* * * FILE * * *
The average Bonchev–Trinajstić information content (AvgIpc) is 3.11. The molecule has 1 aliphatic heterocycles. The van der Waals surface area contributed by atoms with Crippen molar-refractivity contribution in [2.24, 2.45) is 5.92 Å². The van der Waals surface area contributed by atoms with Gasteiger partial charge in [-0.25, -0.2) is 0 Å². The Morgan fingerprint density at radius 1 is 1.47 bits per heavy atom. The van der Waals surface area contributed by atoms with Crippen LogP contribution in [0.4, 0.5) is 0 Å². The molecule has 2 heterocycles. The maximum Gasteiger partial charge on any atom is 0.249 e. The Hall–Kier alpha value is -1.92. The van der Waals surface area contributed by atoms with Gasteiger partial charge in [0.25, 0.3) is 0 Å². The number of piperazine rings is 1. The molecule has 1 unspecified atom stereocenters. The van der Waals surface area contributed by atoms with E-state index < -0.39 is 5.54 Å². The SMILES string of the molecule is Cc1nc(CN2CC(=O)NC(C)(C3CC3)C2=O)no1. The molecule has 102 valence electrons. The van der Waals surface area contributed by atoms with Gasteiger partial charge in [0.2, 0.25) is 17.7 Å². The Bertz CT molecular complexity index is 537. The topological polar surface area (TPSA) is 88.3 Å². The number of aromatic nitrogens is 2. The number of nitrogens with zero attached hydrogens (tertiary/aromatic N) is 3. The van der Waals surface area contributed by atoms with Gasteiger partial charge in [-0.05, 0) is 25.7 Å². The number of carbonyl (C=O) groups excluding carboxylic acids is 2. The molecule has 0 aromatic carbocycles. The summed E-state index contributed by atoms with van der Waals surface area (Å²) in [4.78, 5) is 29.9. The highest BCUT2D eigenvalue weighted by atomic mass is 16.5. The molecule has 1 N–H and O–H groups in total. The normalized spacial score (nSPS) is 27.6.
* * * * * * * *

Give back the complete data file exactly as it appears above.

The average Bonchev–Trinajstić information content (AvgIpc) is 3.11. The molecule has 1 aliphatic heterocycles. The van der Waals surface area contributed by atoms with Crippen molar-refractivity contribution in [2.24, 2.45) is 5.92 Å². The van der Waals surface area contributed by atoms with Gasteiger partial charge in [-0.25, -0.2) is 0 Å². The Morgan fingerprint density at radius 1 is 1.47 bits per heavy atom. The van der Waals surface area contributed by atoms with Crippen LogP contribution in [0.4, 0.5) is 0 Å². The molecule has 2 heterocycles. The maximum Gasteiger partial charge on any atom is 0.249 e. The Hall–Kier alpha value is -1.92. The van der Waals surface area contributed by atoms with Gasteiger partial charge in [0.25, 0.3) is 0 Å². The number of piperazine rings is 1. The molecule has 1 unspecified atom stereocenters. The van der Waals surface area contributed by atoms with E-state index < -0.39 is 5.54 Å². The SMILES string of the molecule is Cc1nc(CN2CC(=O)NC(C)(C3CC3)C2=O)no1. The molecule has 102 valence electrons. The van der Waals surface area contributed by atoms with Gasteiger partial charge in [0.2, 0.25) is 17.7 Å². The Bertz CT molecular complexity index is 537. The topological polar surface area (TPSA) is 88.3 Å². The number of aromatic nitrogens is 2. The number of nitrogens with zero attached hydrogens (tertiary/aromatic N) is 3. The van der Waals surface area contributed by atoms with Gasteiger partial charge in [-0.05, 0) is 25.7 Å². The number of carbonyl (C=O) groups excluding carboxylic acids is 2. The molecule has 0 aromatic carbocycles. The summed E-state index contributed by atoms with van der Waals surface area (Å²) in [4.78, 5) is 29.9. The highest BCUT2D eigenvalue weighted by atomic mass is 16.5. The molecule has 1 N–H and O–H groups in total. The normalized spacial score (nSPS) is 27.6.